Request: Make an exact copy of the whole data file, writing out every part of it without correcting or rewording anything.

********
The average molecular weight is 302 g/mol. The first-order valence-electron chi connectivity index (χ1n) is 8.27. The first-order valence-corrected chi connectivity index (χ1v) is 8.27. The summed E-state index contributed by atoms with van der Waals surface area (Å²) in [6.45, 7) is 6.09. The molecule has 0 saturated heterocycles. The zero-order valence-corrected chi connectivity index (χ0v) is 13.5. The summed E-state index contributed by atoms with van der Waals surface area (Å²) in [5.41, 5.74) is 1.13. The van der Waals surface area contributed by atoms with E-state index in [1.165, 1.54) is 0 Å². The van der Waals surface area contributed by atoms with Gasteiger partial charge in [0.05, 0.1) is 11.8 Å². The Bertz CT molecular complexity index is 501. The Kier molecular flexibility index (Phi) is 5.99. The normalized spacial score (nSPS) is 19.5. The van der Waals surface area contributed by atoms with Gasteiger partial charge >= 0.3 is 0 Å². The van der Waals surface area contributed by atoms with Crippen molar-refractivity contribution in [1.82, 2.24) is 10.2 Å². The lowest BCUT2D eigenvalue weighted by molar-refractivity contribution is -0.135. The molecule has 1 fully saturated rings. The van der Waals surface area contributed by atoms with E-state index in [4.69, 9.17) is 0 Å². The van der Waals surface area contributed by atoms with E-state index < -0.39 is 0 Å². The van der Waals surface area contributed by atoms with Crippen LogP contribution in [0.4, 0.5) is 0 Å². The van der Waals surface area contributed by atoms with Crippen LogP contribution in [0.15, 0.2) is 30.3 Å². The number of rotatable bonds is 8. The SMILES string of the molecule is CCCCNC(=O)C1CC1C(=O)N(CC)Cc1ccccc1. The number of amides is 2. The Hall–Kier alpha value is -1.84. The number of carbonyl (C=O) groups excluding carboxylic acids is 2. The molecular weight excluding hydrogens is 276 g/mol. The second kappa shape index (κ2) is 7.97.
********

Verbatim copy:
The average molecular weight is 302 g/mol. The first-order valence-electron chi connectivity index (χ1n) is 8.27. The first-order valence-corrected chi connectivity index (χ1v) is 8.27. The summed E-state index contributed by atoms with van der Waals surface area (Å²) in [6.45, 7) is 6.09. The molecule has 0 saturated heterocycles. The zero-order valence-corrected chi connectivity index (χ0v) is 13.5. The summed E-state index contributed by atoms with van der Waals surface area (Å²) in [5.41, 5.74) is 1.13. The van der Waals surface area contributed by atoms with E-state index in [1.165, 1.54) is 0 Å². The van der Waals surface area contributed by atoms with Gasteiger partial charge in [0.05, 0.1) is 11.8 Å². The Bertz CT molecular complexity index is 501. The Kier molecular flexibility index (Phi) is 5.99. The normalized spacial score (nSPS) is 19.5. The van der Waals surface area contributed by atoms with Gasteiger partial charge >= 0.3 is 0 Å². The van der Waals surface area contributed by atoms with Crippen molar-refractivity contribution in [1.82, 2.24) is 10.2 Å². The lowest BCUT2D eigenvalue weighted by molar-refractivity contribution is -0.135. The molecule has 1 fully saturated rings. The van der Waals surface area contributed by atoms with E-state index in [4.69, 9.17) is 0 Å². The van der Waals surface area contributed by atoms with E-state index < -0.39 is 0 Å². The van der Waals surface area contributed by atoms with Crippen LogP contribution in [0.4, 0.5) is 0 Å². The van der Waals surface area contributed by atoms with Crippen LogP contribution in [0.15, 0.2) is 30.3 Å². The number of rotatable bonds is 8. The SMILES string of the molecule is CCCCNC(=O)C1CC1C(=O)N(CC)Cc1ccccc1. The number of amides is 2. The Hall–Kier alpha value is -1.84. The number of carbonyl (C=O) groups excluding carboxylic acids is 2. The molecular weight excluding hydrogens is 276 g/mol. The second kappa shape index (κ2) is 7.97.